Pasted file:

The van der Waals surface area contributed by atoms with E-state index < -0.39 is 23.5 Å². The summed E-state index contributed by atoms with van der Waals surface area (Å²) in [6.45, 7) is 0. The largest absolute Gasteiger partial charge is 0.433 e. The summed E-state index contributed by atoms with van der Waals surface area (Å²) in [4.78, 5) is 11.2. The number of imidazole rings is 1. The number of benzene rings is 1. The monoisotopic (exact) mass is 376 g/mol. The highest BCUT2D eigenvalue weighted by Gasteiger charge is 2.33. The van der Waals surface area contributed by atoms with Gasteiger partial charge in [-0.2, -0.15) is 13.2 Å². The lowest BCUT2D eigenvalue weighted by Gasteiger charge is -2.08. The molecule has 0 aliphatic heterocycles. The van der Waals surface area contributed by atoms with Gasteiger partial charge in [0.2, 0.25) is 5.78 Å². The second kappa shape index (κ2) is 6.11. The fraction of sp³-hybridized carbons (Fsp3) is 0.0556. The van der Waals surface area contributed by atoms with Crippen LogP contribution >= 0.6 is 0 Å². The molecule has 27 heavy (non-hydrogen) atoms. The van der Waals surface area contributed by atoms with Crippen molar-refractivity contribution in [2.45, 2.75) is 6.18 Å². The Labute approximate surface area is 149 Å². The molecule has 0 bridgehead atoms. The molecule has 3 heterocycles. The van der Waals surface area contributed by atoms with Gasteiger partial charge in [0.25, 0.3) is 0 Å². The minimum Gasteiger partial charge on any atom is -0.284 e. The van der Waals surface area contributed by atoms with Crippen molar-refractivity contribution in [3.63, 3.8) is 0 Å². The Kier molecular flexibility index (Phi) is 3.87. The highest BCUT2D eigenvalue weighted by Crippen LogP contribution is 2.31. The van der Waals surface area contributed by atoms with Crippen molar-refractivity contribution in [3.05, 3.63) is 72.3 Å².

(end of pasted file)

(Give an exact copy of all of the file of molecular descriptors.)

The van der Waals surface area contributed by atoms with E-state index < -0.39 is 23.5 Å². The summed E-state index contributed by atoms with van der Waals surface area (Å²) in [6.45, 7) is 0. The largest absolute Gasteiger partial charge is 0.433 e. The summed E-state index contributed by atoms with van der Waals surface area (Å²) in [4.78, 5) is 11.2. The number of imidazole rings is 1. The number of benzene rings is 1. The monoisotopic (exact) mass is 376 g/mol. The highest BCUT2D eigenvalue weighted by Gasteiger charge is 2.33. The van der Waals surface area contributed by atoms with Gasteiger partial charge in [-0.2, -0.15) is 13.2 Å². The lowest BCUT2D eigenvalue weighted by Gasteiger charge is -2.08. The molecule has 0 aliphatic heterocycles. The van der Waals surface area contributed by atoms with Gasteiger partial charge in [0.2, 0.25) is 5.78 Å². The second kappa shape index (κ2) is 6.11. The fraction of sp³-hybridized carbons (Fsp3) is 0.0556. The van der Waals surface area contributed by atoms with Crippen LogP contribution >= 0.6 is 0 Å². The molecule has 27 heavy (non-hydrogen) atoms. The van der Waals surface area contributed by atoms with Crippen molar-refractivity contribution in [2.45, 2.75) is 6.18 Å². The Labute approximate surface area is 149 Å². The molecule has 0 bridgehead atoms. The molecule has 3 heterocycles. The van der Waals surface area contributed by atoms with Gasteiger partial charge in [0.25, 0.3) is 0 Å². The minimum Gasteiger partial charge on any atom is -0.284 e. The van der Waals surface area contributed by atoms with Crippen molar-refractivity contribution in [3.63, 3.8) is 0 Å². The Kier molecular flexibility index (Phi) is 3.87. The highest BCUT2D eigenvalue weighted by Crippen LogP contribution is 2.31. The van der Waals surface area contributed by atoms with Crippen molar-refractivity contribution in [3.05, 3.63) is 72.3 Å².